We then used the HEK293T-ACE2 cell model in a 96-well format to test the effects of multiple drugs that had been in silico predicted binding to ACE2, including glycyrrhizin, eugenol, hesperetin, hesperidin, hispidulin, artemisinin, curcuma, cirsimaritin, MLN-4760, emodin, and thymoquinone. These drugs were chosen based on their capability of binding to ACE2 as predicted by molecular docking.

Although MLN-4760, hispidulin, artemisinin, and thymoquinone can all inhibit SARS-CoV-2 pseudovirus at 100 μM, which is consistent with their affinities with ACE2 (Supplemental Material 1), only thymoquinone can inhibit SARS-CoV-2 pseudovirus at 11 μM (Fig. 3a, b). By adding different concentrations of thymoquinone ranging from 100 μM to 137 nM, we found that the inhibition of thymoquinone on the entry of SARS-CoV-2 pseudovirus into the HEK293T-ACE2 cells is strongly dose-dependent. When the concentration exceeds 11 μM, thymoquinone can inhibit more than 80% of virus entry (Fig. 3B). The indices are as follows: half-maximal inhibitory concentration (IC50) = 4.999 μM (Fig. 4a); half-maximal cytotoxic concentration (CC50) = 35.100 μM (Fig. 4a); selectivity index = 7.020; toxicity was observed at 11 μM; cells died at 33 μM.

Fig. 3
figure3

The inhibition ratio of the indicated compounds against SARS-CoV-2 pseudovirus at 100 μM (a) and 11 μM (b)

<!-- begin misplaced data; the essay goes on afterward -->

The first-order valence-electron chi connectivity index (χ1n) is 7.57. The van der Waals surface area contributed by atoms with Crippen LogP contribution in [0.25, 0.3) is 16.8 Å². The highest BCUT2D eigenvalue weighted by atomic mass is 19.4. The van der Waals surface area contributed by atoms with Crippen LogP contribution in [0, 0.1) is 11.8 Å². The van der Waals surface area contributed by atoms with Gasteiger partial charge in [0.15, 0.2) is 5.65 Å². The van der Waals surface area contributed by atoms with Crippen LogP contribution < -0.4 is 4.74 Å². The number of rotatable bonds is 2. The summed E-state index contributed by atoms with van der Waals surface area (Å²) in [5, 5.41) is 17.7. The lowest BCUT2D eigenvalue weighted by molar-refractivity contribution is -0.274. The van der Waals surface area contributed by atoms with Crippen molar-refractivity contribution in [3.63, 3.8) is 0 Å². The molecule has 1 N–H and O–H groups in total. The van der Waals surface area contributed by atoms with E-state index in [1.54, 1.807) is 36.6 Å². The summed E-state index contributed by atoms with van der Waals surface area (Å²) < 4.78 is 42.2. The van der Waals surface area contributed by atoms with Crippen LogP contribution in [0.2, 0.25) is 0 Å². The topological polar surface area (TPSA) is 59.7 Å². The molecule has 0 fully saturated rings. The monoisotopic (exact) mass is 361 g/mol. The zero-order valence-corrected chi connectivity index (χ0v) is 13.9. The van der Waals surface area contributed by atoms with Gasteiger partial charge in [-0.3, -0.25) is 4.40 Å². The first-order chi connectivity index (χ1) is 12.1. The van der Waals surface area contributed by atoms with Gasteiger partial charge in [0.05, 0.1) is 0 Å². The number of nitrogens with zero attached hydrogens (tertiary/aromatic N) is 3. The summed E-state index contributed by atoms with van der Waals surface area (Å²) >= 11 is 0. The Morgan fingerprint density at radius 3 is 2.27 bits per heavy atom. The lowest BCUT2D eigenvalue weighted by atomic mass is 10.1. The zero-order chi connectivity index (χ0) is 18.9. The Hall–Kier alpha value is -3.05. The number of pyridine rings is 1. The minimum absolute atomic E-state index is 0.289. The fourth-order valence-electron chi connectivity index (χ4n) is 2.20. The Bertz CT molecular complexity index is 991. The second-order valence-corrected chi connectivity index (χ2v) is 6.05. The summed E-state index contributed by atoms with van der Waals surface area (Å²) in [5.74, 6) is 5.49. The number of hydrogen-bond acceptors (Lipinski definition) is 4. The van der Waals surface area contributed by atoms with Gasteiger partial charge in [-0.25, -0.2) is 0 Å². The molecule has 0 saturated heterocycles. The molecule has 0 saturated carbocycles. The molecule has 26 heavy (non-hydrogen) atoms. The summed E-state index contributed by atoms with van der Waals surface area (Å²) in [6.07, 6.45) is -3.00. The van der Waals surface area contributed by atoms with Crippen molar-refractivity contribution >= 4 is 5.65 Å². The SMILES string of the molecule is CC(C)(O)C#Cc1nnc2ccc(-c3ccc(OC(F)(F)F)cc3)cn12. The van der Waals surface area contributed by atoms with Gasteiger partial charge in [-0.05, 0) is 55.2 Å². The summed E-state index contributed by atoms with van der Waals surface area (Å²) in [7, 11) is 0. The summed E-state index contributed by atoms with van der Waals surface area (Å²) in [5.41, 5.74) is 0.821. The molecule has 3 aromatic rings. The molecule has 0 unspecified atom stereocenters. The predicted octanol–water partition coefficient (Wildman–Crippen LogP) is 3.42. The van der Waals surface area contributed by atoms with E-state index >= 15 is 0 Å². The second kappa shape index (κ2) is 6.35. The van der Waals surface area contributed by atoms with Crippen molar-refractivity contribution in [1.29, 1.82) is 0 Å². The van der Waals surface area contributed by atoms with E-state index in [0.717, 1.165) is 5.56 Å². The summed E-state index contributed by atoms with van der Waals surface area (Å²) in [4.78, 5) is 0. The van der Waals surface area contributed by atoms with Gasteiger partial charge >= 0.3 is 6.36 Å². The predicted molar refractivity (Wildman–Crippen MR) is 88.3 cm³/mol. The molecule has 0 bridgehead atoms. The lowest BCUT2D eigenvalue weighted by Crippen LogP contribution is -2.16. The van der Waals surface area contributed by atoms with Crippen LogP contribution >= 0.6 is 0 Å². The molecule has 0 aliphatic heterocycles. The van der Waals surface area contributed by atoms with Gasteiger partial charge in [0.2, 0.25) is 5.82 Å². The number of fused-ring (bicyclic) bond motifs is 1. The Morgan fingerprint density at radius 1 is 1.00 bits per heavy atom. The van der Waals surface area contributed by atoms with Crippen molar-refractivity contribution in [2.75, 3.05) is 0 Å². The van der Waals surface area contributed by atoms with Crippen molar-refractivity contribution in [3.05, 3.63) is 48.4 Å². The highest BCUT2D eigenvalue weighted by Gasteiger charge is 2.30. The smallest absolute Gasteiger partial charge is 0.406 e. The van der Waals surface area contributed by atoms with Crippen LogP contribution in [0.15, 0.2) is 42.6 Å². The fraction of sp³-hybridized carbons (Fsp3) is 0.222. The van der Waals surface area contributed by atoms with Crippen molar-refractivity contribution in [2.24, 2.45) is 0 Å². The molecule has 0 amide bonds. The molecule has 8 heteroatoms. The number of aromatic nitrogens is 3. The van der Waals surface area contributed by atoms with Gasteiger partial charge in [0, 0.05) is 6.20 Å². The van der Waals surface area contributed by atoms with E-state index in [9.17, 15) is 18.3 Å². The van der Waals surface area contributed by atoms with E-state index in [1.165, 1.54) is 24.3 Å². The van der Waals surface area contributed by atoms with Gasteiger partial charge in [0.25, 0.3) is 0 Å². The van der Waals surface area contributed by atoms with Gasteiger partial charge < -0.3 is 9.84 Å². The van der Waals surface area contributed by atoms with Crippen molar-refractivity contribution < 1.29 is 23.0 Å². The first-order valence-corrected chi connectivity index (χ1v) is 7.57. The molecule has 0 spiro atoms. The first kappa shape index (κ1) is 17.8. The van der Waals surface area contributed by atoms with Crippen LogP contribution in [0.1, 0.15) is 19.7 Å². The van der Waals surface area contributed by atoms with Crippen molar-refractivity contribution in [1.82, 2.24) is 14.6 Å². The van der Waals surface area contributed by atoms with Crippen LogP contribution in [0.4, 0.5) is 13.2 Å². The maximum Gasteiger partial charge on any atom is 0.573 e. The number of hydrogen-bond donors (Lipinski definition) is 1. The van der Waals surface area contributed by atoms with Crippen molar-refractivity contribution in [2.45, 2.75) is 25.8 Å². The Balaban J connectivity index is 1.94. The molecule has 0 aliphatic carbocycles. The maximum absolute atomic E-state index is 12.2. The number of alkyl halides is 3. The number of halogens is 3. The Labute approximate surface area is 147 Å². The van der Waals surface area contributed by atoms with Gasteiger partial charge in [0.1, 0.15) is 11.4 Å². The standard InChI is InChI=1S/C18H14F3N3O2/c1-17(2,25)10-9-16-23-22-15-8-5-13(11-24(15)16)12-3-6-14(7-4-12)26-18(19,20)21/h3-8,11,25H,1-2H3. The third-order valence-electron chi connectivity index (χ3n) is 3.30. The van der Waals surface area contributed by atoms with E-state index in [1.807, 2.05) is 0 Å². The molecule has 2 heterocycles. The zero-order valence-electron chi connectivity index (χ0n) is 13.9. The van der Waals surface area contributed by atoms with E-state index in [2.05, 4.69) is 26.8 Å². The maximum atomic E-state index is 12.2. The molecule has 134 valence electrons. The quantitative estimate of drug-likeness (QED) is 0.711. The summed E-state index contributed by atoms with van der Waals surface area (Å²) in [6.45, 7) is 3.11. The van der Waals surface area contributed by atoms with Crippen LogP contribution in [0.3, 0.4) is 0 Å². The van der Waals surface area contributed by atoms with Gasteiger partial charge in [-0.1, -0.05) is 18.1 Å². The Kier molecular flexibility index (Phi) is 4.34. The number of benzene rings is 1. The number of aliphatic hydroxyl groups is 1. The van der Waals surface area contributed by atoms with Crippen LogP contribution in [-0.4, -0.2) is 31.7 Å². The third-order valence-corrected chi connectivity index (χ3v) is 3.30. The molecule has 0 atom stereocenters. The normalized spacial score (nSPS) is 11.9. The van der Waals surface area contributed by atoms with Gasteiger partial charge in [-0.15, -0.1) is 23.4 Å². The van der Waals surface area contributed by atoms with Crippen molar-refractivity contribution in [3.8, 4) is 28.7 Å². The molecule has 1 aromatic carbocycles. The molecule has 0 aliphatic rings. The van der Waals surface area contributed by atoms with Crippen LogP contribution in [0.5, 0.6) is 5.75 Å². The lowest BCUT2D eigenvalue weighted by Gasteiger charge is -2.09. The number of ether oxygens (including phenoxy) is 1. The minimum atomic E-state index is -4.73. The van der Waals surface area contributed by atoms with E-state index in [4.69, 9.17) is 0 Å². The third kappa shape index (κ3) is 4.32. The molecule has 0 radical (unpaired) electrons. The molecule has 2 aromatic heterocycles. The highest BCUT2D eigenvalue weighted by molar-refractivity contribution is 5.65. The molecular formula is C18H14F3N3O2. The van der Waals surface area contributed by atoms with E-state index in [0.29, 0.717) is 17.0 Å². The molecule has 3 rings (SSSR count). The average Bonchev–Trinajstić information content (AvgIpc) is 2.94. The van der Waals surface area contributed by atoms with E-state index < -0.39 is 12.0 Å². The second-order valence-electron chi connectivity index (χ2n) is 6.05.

Fig. 4
figure4

Determination of the IC50 of thymoquinone for SARS-CoV-2 (a), SARS-CoV (b), and NL63-CoV (c) pseudoviruses. The CC50 of thymoquinone for SARS-CoV-2 was also determined (a)

For glycyrrhizin and curcuma, we found that they were not effective in inhibiting SARS-CoV-2 pseudovirus-expressing VSV-dG-GFP (Supplementary Material 2).

Determination of the IC50 of Thymoquinone for SARS-CoV and NL63 Pseudoviruses

SARS-CoV and NL63-CoV also use ACE2 as the receptor for entry into the host cell [19, 20]. Therefore, the extensive researches on SARS-CoV-2 may be applicable to SARS-CoV and NL63-CoV. We designed SARS-CoV and NL63-CoV pseudoparticles (CoV-2pp) that contain their S-protein assembled onto luciferase reporter gene-carrying VSV core particles. We found that thymoquinone has IC50 = 7.598 μM for SARS-CoV pseudovirus (Fig. 4b) and IC50 = 6.019 μM for NL63-CoV pseudovirus (Fig. 4c). Taken together, thymoquinone potentially has broad-spectrum antiviral activity against SARS-CoV-2, SARS, and NL63 coronaviruses.

Inhibition of the Pseudoviruses Was Not Due to Thymoquinone Toxifying the BHK21-ACE2 Cells

To prove that the effects of thymoquinone upon the pseudoviruses were direct, namely, not by toxifying the cells, we added various concentrations (10 μM, 3.3 μM, 1.1 μM, 0.37 μM, 0.12 μM, 0 μM) of thymoquinone to the wells of BHK21-ACE2 cells. We subsequently measured the activity of LDH released from the cells. Apparently, thymoquinone had relatively low toxicity to the BHK21-ACE2 cells (Fig. 5). Even with a concentration as large as 10 μM, the cell mortality rate is only 13.23%. This result is consistent with the 35.1 μM CC50 value tested by the CellTiter-Glo cell viability assay.